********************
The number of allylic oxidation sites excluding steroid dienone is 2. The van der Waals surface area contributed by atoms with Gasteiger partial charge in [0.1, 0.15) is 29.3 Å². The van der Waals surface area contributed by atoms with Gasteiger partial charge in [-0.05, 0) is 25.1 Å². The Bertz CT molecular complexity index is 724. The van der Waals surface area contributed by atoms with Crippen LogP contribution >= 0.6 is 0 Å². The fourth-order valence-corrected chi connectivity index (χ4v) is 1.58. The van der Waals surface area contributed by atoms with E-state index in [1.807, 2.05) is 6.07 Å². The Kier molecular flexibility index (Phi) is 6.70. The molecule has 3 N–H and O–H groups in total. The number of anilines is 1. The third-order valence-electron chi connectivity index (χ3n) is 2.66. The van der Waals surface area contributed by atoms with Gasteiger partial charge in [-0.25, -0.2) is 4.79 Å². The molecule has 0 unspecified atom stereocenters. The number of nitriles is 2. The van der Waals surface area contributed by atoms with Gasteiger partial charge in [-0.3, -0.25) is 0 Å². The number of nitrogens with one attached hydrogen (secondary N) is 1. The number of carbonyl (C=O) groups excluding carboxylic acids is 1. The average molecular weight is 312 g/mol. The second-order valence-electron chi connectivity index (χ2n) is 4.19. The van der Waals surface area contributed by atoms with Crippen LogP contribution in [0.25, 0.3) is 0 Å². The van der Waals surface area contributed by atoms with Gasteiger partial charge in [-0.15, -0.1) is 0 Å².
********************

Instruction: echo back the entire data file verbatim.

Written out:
The number of allylic oxidation sites excluding steroid dienone is 2. The van der Waals surface area contributed by atoms with Gasteiger partial charge in [0.1, 0.15) is 29.3 Å². The van der Waals surface area contributed by atoms with Gasteiger partial charge in [-0.05, 0) is 25.1 Å². The Bertz CT molecular complexity index is 724. The van der Waals surface area contributed by atoms with Crippen LogP contribution >= 0.6 is 0 Å². The fourth-order valence-corrected chi connectivity index (χ4v) is 1.58. The van der Waals surface area contributed by atoms with E-state index in [1.807, 2.05) is 6.07 Å². The Kier molecular flexibility index (Phi) is 6.70. The molecule has 3 N–H and O–H groups in total. The number of anilines is 1. The third-order valence-electron chi connectivity index (χ3n) is 2.66. The van der Waals surface area contributed by atoms with Gasteiger partial charge in [-0.25, -0.2) is 4.79 Å². The molecule has 0 unspecified atom stereocenters. The number of nitriles is 2. The van der Waals surface area contributed by atoms with Gasteiger partial charge in [-0.3, -0.25) is 0 Å². The number of nitrogens with one attached hydrogen (secondary N) is 1. The number of carbonyl (C=O) groups excluding carboxylic acids is 1. The average molecular weight is 312 g/mol. The second-order valence-electron chi connectivity index (χ2n) is 4.19. The van der Waals surface area contributed by atoms with Crippen LogP contribution in [0.25, 0.3) is 0 Å². The van der Waals surface area contributed by atoms with Gasteiger partial charge in [-0.15, -0.1) is 0 Å².